On the other hand, boards and commissions have several members who are co-equal in status (in terms of their votes on agency decisions), although one is designated by the President as the chairman.  Boards and commissions generally have an odd number of members (usually 5 or 7) in order to minimize tie votes, and since they are required to represent a spectrum of views, no more than 3 (in the case of a 5-member commission or board) or 4 (in the case of a 7-member one) can be from the party in power.  The other members are from the opposite party, or may be Independents.

The members of boards and commissions are appointed for staggered terms.   The terms are fixed in that, if a new board member or commissioner is appointed in the middle of a term, the official end of the term, they do not get a full 5-year (or 7-year for larger boards) term.  These terms are independent of the presidential cycle, so some appointed members may continue to serve into the next Administration.  They cannot be removed, except for "cause" (doing something illegal), so their term cannot be terminated for political reasons.  

However, for most boards and commissions, a commissioner or board member whose term has expired is permitted to stay in the position until a replacement is appointed.  That is the situation for the DNFSB.  There have been cases, where either the President has not nominated a replacement or the Senate has not confirmed the replacement, where an individual has been able to stay in their position for several years, even though their term had expired.

On the surface, it might appear that this has one advantage--a board or commission could continue to have a full, or nearly full, complement of members even if the President or the Senate failed to act.  However, as the comments I've received suggest, this has undesirable aspects as well.  It appears to remove the pressure for the President and the Senate to act, and depending on the politics, it could encourage a Senate that is hostile to the President to stall a confirmation to maintain the status quo.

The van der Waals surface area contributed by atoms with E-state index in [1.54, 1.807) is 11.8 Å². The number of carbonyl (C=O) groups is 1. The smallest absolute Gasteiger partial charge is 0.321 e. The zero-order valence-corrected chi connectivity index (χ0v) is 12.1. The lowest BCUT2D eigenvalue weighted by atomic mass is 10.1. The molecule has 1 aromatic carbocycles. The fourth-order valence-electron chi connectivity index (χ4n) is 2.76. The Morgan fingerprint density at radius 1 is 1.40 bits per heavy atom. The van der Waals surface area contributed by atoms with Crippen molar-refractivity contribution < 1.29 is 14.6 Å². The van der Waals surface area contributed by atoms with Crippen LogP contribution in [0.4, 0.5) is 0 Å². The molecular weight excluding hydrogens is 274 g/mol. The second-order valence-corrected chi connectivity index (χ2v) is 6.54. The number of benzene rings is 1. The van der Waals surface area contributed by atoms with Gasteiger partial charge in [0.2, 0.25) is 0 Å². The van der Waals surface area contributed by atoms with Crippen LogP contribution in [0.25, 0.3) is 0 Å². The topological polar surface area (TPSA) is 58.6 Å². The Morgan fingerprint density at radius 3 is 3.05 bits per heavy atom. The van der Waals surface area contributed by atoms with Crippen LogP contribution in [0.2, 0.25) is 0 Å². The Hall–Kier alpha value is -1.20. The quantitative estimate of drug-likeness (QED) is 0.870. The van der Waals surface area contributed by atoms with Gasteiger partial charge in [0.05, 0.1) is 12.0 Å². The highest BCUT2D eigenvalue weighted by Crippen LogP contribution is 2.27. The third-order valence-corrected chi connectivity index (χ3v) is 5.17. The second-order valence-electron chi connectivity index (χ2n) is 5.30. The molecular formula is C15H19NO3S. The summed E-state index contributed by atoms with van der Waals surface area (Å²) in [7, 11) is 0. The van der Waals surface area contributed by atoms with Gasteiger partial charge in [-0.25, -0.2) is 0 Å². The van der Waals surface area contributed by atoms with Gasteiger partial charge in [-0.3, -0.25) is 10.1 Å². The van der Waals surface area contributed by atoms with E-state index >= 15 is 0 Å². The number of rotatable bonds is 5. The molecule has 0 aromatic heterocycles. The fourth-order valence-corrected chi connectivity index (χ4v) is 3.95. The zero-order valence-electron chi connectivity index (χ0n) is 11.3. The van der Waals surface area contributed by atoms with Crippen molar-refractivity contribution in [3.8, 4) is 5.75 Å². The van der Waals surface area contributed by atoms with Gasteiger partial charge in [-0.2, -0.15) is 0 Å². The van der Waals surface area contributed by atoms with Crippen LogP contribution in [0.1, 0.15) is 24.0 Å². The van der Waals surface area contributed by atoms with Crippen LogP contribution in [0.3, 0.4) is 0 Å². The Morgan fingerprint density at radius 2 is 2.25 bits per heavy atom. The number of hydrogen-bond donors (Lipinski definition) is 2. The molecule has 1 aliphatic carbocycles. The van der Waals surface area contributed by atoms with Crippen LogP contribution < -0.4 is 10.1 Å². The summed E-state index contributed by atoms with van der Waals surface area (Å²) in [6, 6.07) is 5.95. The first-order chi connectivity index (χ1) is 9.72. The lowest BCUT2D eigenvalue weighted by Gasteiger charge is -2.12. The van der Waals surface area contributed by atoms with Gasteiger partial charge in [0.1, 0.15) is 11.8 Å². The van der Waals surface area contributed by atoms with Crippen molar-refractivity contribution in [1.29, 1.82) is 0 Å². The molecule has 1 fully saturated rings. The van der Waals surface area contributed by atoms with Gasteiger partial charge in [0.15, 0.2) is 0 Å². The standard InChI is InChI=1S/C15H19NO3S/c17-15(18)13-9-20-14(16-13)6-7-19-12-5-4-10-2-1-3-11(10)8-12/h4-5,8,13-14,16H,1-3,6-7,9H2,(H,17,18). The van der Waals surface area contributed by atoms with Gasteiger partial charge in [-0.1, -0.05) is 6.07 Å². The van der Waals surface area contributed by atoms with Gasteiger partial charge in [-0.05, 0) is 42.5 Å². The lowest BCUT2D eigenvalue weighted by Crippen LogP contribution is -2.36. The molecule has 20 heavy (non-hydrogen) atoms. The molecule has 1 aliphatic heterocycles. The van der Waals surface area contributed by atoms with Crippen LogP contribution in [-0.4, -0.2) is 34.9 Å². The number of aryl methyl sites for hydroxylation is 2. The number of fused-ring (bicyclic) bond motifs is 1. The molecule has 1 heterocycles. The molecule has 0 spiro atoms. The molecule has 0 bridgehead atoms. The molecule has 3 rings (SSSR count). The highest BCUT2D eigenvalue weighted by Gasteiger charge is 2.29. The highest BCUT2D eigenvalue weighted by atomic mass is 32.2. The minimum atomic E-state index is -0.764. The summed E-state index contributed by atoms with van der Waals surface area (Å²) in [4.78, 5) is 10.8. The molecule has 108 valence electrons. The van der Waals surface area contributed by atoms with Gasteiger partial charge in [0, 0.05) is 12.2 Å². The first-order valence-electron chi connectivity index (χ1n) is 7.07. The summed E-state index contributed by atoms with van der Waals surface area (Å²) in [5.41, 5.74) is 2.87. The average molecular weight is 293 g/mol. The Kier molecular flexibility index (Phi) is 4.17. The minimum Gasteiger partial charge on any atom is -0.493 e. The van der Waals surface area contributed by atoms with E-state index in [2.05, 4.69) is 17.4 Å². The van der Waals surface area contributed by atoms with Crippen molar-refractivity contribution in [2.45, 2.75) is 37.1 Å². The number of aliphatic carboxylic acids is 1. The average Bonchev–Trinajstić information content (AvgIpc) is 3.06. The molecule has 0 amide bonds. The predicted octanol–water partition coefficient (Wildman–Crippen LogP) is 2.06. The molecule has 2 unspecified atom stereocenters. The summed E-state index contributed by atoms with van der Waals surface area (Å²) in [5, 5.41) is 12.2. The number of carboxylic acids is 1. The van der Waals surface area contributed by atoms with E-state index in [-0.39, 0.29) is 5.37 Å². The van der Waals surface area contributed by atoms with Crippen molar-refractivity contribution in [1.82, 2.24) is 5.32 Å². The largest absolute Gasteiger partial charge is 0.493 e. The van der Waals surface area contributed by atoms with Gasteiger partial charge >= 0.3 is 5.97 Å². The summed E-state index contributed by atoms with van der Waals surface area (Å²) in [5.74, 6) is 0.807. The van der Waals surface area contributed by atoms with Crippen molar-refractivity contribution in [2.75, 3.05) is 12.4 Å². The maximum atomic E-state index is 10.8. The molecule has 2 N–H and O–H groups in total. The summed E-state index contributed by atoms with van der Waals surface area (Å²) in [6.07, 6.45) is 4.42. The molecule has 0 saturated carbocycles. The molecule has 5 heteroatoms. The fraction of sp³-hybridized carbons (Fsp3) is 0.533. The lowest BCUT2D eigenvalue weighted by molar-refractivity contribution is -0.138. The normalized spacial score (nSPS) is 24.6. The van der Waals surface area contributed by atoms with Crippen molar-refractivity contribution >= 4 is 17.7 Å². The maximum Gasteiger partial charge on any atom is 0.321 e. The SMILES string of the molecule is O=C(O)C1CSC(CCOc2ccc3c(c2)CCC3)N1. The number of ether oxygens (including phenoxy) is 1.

Another feature of commissions and boards is that, if a vacancy develops, there is no provision for someone to serve as an acting member.  Therefore, there can be cases where the board is evenly split between parties and tie votes can occur; alternatively, there can be cases where the board split is 3 to 1 (for a 5-member board missing one member).  If a chairman leaves, one of the other board or commission members does fill in as the acting chair, but there are no acting board members or commissioners.  

It turns out that there are some variants to the rules for commissions and boards.  One notable example is the Nuclear Regulatory Commission (NRC).  I recall a discussion many years ago with the late Manning Muntzing, who headed a prestigious law firm in Washington prior to his death.  Earlier in his career, Mr. Muntzing had worked as an attorney for the local telephone company.  In that capacity, he dealt with the Federal Communications Commission (FCC) and observed the effects of this practice.

Later, he worked as a lawyer at the Atomic Energy Commission and was there at the time that the AEC was split up and the NRC was created.  In this capacity, he helped draft the legislation establishing the NRC.  He claimed responsibility for inserting the language into the authorizing legislation for the NRC that require an NRC commissioner to leave his or her position the day his or her term expires.  I recall that he was very proud of this provision.  He felt it would hold the President's and the Senate's feet to the fire and assure that they made timely appointments to the NRC.

How did that work?  Well, over the history of the NRC, it has frequently operated with four, or even three, members instead of the full complement of five, either because the President did not nominate someone to fill a seat that was expired or about to expire, or because the Senate did not act to confirm a nomination.  On one occasion, the NRC was down to two members, leading to concerns about the legal standing of any significant actions taken when there was less than a quorum of members.  Fortunately, that period was brief and the Commission managed to avoid any critical decisions.

Conceptually, this could happen again, since the NRC only has three members at present, and Chairman Svinicki's term ends this June 30.  Presumably, since the President just named her as Chair of the Commission, I would expect that he will reappoint her, and since the Senate has a Republican majority, I would expect her to have an easy reconfirmation.  Therefore, in this case, it is NOT likely that the Commission would go down to two members.  However, in other circumstances, a three-member Commission with 4-1/2 months to go on the term of one of them could be a cause for concern.